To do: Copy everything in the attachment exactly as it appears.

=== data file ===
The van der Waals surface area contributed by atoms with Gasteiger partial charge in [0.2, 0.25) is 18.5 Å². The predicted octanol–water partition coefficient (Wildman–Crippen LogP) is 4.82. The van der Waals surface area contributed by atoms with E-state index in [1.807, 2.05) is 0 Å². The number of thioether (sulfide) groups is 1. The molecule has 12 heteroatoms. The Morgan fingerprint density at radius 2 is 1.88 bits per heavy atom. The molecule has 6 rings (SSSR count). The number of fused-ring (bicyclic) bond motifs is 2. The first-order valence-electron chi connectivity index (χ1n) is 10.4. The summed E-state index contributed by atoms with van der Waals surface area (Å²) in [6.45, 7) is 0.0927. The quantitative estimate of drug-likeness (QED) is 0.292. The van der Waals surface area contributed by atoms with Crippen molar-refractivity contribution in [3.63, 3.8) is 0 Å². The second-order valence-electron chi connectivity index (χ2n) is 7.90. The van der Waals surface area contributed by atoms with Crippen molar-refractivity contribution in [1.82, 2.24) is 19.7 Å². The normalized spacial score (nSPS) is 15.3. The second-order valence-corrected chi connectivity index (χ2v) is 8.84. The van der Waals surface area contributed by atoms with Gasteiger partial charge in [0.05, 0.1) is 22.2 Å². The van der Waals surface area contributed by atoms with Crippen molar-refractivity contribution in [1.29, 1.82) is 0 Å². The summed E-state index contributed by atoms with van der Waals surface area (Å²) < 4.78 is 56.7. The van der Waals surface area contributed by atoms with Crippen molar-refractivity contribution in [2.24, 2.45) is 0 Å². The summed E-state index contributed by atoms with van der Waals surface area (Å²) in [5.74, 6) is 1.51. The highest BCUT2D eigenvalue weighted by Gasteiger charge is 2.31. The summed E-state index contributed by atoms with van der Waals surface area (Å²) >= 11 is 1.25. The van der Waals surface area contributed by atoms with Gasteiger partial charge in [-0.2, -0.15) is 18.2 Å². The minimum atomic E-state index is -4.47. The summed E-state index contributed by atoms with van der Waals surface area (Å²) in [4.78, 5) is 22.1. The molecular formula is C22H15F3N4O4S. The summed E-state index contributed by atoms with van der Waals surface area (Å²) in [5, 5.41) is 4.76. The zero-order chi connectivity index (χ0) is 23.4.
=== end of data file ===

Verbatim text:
The van der Waals surface area contributed by atoms with Gasteiger partial charge in [0.2, 0.25) is 18.5 Å². The predicted octanol–water partition coefficient (Wildman–Crippen LogP) is 4.82. The van der Waals surface area contributed by atoms with E-state index in [1.807, 2.05) is 0 Å². The number of thioether (sulfide) groups is 1. The molecule has 12 heteroatoms. The Morgan fingerprint density at radius 2 is 1.88 bits per heavy atom. The molecule has 6 rings (SSSR count). The number of fused-ring (bicyclic) bond motifs is 2. The first-order valence-electron chi connectivity index (χ1n) is 10.4. The summed E-state index contributed by atoms with van der Waals surface area (Å²) in [6.45, 7) is 0.0927. The quantitative estimate of drug-likeness (QED) is 0.292. The van der Waals surface area contributed by atoms with Crippen molar-refractivity contribution in [3.63, 3.8) is 0 Å². The second-order valence-electron chi connectivity index (χ2n) is 7.90. The van der Waals surface area contributed by atoms with Crippen molar-refractivity contribution in [1.82, 2.24) is 19.7 Å². The normalized spacial score (nSPS) is 15.3. The second-order valence-corrected chi connectivity index (χ2v) is 8.84. The van der Waals surface area contributed by atoms with Gasteiger partial charge in [0.05, 0.1) is 22.2 Å². The van der Waals surface area contributed by atoms with Crippen molar-refractivity contribution in [1.29, 1.82) is 0 Å². The summed E-state index contributed by atoms with van der Waals surface area (Å²) < 4.78 is 56.7. The van der Waals surface area contributed by atoms with Crippen molar-refractivity contribution in [2.24, 2.45) is 0 Å². The summed E-state index contributed by atoms with van der Waals surface area (Å²) in [5.74, 6) is 1.51. The highest BCUT2D eigenvalue weighted by Gasteiger charge is 2.31. The summed E-state index contributed by atoms with van der Waals surface area (Å²) >= 11 is 1.25. The van der Waals surface area contributed by atoms with Gasteiger partial charge in [-0.2, -0.15) is 18.2 Å². The minimum atomic E-state index is -4.47. The summed E-state index contributed by atoms with van der Waals surface area (Å²) in [4.78, 5) is 22.1. The molecular formula is C22H15F3N4O4S. The summed E-state index contributed by atoms with van der Waals surface area (Å²) in [5, 5.41) is 4.76. The zero-order chi connectivity index (χ0) is 23.4.